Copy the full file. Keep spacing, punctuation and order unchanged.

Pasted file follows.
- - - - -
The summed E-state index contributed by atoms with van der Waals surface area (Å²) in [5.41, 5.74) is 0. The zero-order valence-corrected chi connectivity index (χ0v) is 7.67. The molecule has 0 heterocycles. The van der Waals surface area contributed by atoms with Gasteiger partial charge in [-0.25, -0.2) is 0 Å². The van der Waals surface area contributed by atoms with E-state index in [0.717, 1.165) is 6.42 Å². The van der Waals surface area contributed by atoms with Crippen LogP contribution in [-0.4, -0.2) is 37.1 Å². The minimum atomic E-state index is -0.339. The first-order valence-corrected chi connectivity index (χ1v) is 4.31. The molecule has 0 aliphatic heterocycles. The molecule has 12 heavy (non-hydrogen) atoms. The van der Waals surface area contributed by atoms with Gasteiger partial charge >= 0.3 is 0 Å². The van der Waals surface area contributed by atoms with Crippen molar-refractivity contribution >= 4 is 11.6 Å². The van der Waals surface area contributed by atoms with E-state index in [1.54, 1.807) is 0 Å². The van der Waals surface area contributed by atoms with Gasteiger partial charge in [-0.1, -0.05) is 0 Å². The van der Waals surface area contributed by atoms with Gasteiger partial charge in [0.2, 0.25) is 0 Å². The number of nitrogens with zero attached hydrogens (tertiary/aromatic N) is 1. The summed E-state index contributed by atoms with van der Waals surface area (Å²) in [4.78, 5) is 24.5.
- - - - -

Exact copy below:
The summed E-state index contributed by atoms with van der Waals surface area (Å²) in [5.41, 5.74) is 0. The zero-order valence-corrected chi connectivity index (χ0v) is 7.67. The molecule has 0 heterocycles. The van der Waals surface area contributed by atoms with Gasteiger partial charge in [-0.25, -0.2) is 0 Å². The van der Waals surface area contributed by atoms with E-state index in [0.717, 1.165) is 6.42 Å². The van der Waals surface area contributed by atoms with Crippen LogP contribution in [-0.4, -0.2) is 37.1 Å². The minimum atomic E-state index is -0.339. The first-order valence-corrected chi connectivity index (χ1v) is 4.31. The molecule has 0 aliphatic heterocycles. The molecule has 12 heavy (non-hydrogen) atoms. The van der Waals surface area contributed by atoms with Gasteiger partial charge >= 0.3 is 0 Å². The van der Waals surface area contributed by atoms with Crippen molar-refractivity contribution >= 4 is 11.6 Å². The van der Waals surface area contributed by atoms with E-state index in [1.54, 1.807) is 0 Å². The van der Waals surface area contributed by atoms with Gasteiger partial charge in [-0.1, -0.05) is 0 Å². The van der Waals surface area contributed by atoms with Gasteiger partial charge in [0.2, 0.25) is 0 Å². The number of nitrogens with zero attached hydrogens (tertiary/aromatic N) is 1. The summed E-state index contributed by atoms with van der Waals surface area (Å²) in [4.78, 5) is 24.5.